The primary metaphor is not “breaking” the law, but “tending” or “keeping” the instruction (torah) of God, the same terms used for shepherding or gardening. The metaphors for disobedience are “not listening” (lo shama), “rejecting” (parar), and “crossing against” (abar). So, the biblical authors portrayed lawfulness neither as “rule-following” nor as “law-breaking,” but rather as formative. Ultimately, Israel must become the kind of people who exhibited principled justice as concrete examples of living together under God’s kingship.

Yet, we struggle to switch over to this view of the law. Popular Christian teaching has not always helped to clarify. For instance, when most people think of an Old Testament law, they often remember laws of retaliation (lex talionis): “An eye for an eye, a tooth for a tooth.” This law in particular stands out to many as an emblem of Old Testament justice. But why don’t most of us equally think of commandments such as “love your neighbor as yourself” or “love [the foreigner] as yourself for you were foreigners in Egypt” (Lev 19:18, 32)? After all, Jesus calls these “love the other” laws the second greatest commandment (Matt 23:39; Mark 12:31; Luke 10:27). It’s worth reflecting upon why “an eye for an eye” rather than “love your neighbor” has stuck so deeply into our social memory today. Though we see law as a series of “thou shalt nots,” biblical law aims at cultivating the character of both individuals and a community.

The case of “an eye for an eye” is also an example of how our framework of law today—i.e., independent statutes applied literally to the cases described—provides an inadequate comparison to the biblical sense of law. Ancient rabbis quickly noticed a problem in applying the logic of “an eye for an eye” as a law. What if a one-eyed man puts out the eye of a two-eyed man? The problem is that the principle of “eye for an eye” aims at equality in retaliation and restraint in punishment only to that which was harmed. But if a one-eyed man loses his one good eye because he broke the law, then his blindness fulfills the rule while simultaneously violating the principle. The quandary does not resolve when considering other wrongs (e.g., sexual assaults, goring oxen, etc.). What is a court to do? (More on this in Part II).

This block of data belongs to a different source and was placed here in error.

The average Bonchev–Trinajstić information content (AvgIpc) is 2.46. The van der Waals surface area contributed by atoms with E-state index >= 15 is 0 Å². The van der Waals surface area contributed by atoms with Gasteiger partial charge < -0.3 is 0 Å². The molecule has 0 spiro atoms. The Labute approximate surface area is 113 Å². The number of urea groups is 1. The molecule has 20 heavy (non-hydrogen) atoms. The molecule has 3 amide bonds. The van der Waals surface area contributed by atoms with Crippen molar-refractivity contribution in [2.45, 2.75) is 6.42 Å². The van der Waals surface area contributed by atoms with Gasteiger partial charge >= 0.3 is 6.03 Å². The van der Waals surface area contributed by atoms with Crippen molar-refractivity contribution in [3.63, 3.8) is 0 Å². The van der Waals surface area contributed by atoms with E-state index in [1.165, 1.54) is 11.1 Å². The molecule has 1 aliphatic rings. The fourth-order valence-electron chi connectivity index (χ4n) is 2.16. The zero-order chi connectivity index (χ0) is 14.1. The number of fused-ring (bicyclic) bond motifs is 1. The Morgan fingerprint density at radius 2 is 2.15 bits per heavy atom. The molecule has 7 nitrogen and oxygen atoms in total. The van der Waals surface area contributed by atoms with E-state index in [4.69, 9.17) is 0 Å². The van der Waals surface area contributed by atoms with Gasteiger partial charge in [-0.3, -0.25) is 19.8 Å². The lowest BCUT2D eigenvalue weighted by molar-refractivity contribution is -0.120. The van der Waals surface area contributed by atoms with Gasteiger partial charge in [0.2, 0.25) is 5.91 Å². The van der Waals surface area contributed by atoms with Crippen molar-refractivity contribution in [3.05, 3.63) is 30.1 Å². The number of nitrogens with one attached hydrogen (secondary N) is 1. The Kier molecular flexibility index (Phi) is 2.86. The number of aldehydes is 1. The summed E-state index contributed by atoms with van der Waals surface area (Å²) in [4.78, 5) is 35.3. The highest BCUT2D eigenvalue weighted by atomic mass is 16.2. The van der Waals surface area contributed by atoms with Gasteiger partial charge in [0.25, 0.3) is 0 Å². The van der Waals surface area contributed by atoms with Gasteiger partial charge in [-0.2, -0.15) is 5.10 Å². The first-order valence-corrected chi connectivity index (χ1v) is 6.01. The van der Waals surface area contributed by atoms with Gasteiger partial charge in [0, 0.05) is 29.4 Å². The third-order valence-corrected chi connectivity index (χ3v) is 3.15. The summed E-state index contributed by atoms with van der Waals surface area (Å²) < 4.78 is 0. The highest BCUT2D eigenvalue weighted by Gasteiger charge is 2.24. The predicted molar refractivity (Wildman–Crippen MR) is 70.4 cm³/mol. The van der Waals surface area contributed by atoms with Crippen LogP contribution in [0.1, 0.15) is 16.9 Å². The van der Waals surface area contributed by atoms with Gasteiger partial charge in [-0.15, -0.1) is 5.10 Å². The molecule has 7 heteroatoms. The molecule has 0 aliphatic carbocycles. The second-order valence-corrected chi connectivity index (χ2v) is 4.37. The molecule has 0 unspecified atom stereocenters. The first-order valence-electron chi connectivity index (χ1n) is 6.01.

One might think “an eye for an eye” merely encourages a particular kind of retribution, but later in this series, we’ll see that even this understanding likely takes that guidance out of context. It might anachronistically apply our current versions of legal reasoning to ancient systems of law.

We tend to understand our laws today as free-standing rules that we can either keep or break—each independent of the other. But that approach simply will not help us make sense of the legal and ethical innovations found only in Genesis through Deuteronomy. We will need to think more about the ordering of law in and across the Torah, how it is similar to but different from other legal writings, the uniqueness of the Hebraic form of legal reasoning, and how it shapes Israel into a justice-oriented society.

Though we see law as a series of “thou shalt nots,” biblical law aims at cultivating the character of both individuals and a community.